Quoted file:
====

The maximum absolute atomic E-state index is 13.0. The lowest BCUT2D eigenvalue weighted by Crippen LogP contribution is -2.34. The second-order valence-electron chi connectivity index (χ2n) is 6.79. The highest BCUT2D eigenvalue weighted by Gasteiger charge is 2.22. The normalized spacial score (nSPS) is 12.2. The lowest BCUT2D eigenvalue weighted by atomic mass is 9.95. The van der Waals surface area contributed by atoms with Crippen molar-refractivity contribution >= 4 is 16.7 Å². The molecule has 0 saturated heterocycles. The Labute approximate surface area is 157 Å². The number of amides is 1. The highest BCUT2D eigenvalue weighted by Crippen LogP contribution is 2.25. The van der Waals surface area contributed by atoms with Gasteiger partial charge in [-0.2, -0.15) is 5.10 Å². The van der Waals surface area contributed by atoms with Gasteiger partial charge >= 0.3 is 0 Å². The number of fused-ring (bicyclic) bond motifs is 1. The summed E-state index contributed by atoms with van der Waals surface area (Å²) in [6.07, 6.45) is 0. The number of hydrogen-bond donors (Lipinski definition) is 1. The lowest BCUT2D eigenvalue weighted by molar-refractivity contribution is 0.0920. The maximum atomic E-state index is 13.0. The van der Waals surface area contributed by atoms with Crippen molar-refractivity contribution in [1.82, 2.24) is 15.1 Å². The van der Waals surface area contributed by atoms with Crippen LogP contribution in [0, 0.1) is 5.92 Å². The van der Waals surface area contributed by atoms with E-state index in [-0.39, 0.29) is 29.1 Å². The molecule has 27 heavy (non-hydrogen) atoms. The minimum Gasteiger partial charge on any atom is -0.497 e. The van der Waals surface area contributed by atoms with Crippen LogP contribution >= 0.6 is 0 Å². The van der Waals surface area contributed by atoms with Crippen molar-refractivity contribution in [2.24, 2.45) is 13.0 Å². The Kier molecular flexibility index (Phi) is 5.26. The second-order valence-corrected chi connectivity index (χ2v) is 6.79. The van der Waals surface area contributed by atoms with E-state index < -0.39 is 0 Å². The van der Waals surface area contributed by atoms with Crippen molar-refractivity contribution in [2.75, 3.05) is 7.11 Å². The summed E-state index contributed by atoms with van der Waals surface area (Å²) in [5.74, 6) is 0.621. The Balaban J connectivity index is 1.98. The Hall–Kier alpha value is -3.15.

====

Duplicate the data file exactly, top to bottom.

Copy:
The maximum absolute atomic E-state index is 13.0. The lowest BCUT2D eigenvalue weighted by Crippen LogP contribution is -2.34. The second-order valence-electron chi connectivity index (χ2n) is 6.79. The highest BCUT2D eigenvalue weighted by Gasteiger charge is 2.22. The normalized spacial score (nSPS) is 12.2. The lowest BCUT2D eigenvalue weighted by atomic mass is 9.95. The van der Waals surface area contributed by atoms with Crippen molar-refractivity contribution >= 4 is 16.7 Å². The molecule has 0 saturated heterocycles. The Labute approximate surface area is 157 Å². The number of amides is 1. The highest BCUT2D eigenvalue weighted by Crippen LogP contribution is 2.25. The van der Waals surface area contributed by atoms with Gasteiger partial charge in [-0.2, -0.15) is 5.10 Å². The van der Waals surface area contributed by atoms with Gasteiger partial charge >= 0.3 is 0 Å². The number of fused-ring (bicyclic) bond motifs is 1. The summed E-state index contributed by atoms with van der Waals surface area (Å²) in [6.07, 6.45) is 0. The number of hydrogen-bond donors (Lipinski definition) is 1. The lowest BCUT2D eigenvalue weighted by molar-refractivity contribution is 0.0920. The maximum atomic E-state index is 13.0. The van der Waals surface area contributed by atoms with Crippen molar-refractivity contribution in [1.82, 2.24) is 15.1 Å². The van der Waals surface area contributed by atoms with Crippen LogP contribution in [0, 0.1) is 5.92 Å². The van der Waals surface area contributed by atoms with E-state index in [-0.39, 0.29) is 29.1 Å². The molecule has 27 heavy (non-hydrogen) atoms. The minimum Gasteiger partial charge on any atom is -0.497 e. The van der Waals surface area contributed by atoms with Crippen LogP contribution >= 0.6 is 0 Å². The van der Waals surface area contributed by atoms with Crippen molar-refractivity contribution in [2.24, 2.45) is 13.0 Å². The Kier molecular flexibility index (Phi) is 5.26. The second-order valence-corrected chi connectivity index (χ2v) is 6.79. The van der Waals surface area contributed by atoms with E-state index < -0.39 is 0 Å². The van der Waals surface area contributed by atoms with Crippen molar-refractivity contribution in [2.75, 3.05) is 7.11 Å². The summed E-state index contributed by atoms with van der Waals surface area (Å²) in [5.74, 6) is 0.621. The Balaban J connectivity index is 1.98. The Hall–Kier alpha value is -3.15.